Spending power: 71% of Belgians ‘doing fine’

Consumers’ organisation Test Aankoop has published the findings of its latest barometer on Belgians’ spending power.  It shows that despite the pandemic most households indicate that they are having less trouble paying the bills than a year ago.  Seven out of ten people aren’t feeling any impact of the crisis on the amount of cash they have to spend, while a minority are being hit in a major way by the corona crisis.

Each year the Belgian version of Which? carries out a survey to find out how Belgians are managing to pay for their expenditure.  The survey conducted at the end of last year shows that most people are finding the readies with the same ease as in 2019.

Of the 5,000 people quizzed 71% said the crisis wasn’t impacting on the family budget.  29% indicated they were having to make do with less.  A fifth saw their income fall by up to a quarter compared with a year ago.  7% experienced a drop in earnings of over a quarter.

3% of Belgian households are struggling to get round, while 47% of people say they are having trouble to pay their bills ‘once in a while’.  Half the people concede it never poses a problem.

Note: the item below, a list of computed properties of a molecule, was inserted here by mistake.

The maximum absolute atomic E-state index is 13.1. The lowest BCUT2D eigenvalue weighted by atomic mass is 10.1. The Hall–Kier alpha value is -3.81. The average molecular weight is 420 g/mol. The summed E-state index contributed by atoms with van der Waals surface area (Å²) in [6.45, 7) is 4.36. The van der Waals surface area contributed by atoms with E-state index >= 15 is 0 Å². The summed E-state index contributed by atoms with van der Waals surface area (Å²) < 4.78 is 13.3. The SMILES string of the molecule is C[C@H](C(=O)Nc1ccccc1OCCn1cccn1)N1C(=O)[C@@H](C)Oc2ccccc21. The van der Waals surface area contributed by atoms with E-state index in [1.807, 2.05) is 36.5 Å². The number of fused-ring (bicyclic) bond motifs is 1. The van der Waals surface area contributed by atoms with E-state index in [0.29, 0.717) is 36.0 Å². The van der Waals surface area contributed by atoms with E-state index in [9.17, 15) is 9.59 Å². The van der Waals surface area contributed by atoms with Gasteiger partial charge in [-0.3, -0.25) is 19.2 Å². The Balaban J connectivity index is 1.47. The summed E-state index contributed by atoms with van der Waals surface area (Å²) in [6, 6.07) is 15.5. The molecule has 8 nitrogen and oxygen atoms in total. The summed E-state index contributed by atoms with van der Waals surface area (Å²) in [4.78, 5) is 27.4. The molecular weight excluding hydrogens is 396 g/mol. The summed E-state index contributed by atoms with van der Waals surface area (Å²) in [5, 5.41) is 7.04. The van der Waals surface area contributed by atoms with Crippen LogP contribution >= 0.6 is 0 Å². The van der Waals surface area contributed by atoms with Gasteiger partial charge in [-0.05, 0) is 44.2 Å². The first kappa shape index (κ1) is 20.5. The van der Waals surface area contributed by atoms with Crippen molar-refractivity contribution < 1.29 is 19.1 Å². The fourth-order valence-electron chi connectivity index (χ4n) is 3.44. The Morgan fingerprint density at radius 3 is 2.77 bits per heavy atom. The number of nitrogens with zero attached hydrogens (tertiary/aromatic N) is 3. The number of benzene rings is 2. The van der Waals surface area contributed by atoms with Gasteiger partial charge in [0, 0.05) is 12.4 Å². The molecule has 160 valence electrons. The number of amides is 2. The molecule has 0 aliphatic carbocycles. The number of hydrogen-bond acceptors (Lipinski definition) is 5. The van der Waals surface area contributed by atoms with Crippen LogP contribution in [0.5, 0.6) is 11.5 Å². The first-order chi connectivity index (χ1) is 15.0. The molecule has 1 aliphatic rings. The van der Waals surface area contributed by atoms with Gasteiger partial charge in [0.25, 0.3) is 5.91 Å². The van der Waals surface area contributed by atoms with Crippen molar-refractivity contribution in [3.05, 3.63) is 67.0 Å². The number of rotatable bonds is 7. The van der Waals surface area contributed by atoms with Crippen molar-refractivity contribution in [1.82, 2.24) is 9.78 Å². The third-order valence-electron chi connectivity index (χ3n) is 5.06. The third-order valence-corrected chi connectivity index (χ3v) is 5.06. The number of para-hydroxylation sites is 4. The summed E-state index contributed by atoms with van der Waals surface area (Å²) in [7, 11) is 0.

Despite the pandemic most people were able to continue working.  Opportunities to spend cash were fewer.  Outlays on a restaurant meal, an evening down the pub or a trip abroad were few and far between.  Home working meant people spent less on sandwiches and new clothes.

A small minority was hit hard by the pandemic, especially people working in sectors that were badly affected by the crisis: the tourism sector, hospitality, the events sector.  They had to sign on for months and had little cash left over at the end of the day.

The survey also identified the expenditures that became most problematic when money was short: dental care, spectacles, hearing aids, car maintenance and maintenance of the home.  These were expenditures that were postponed first.

And what does the future bring?

Test Aankoop’s Sebastian Stevering warns that problems could emerge for businesses when the economy reopens more fully if people continue to limit their expenditure as businesses will have to stand on their own two feet as government support ends.

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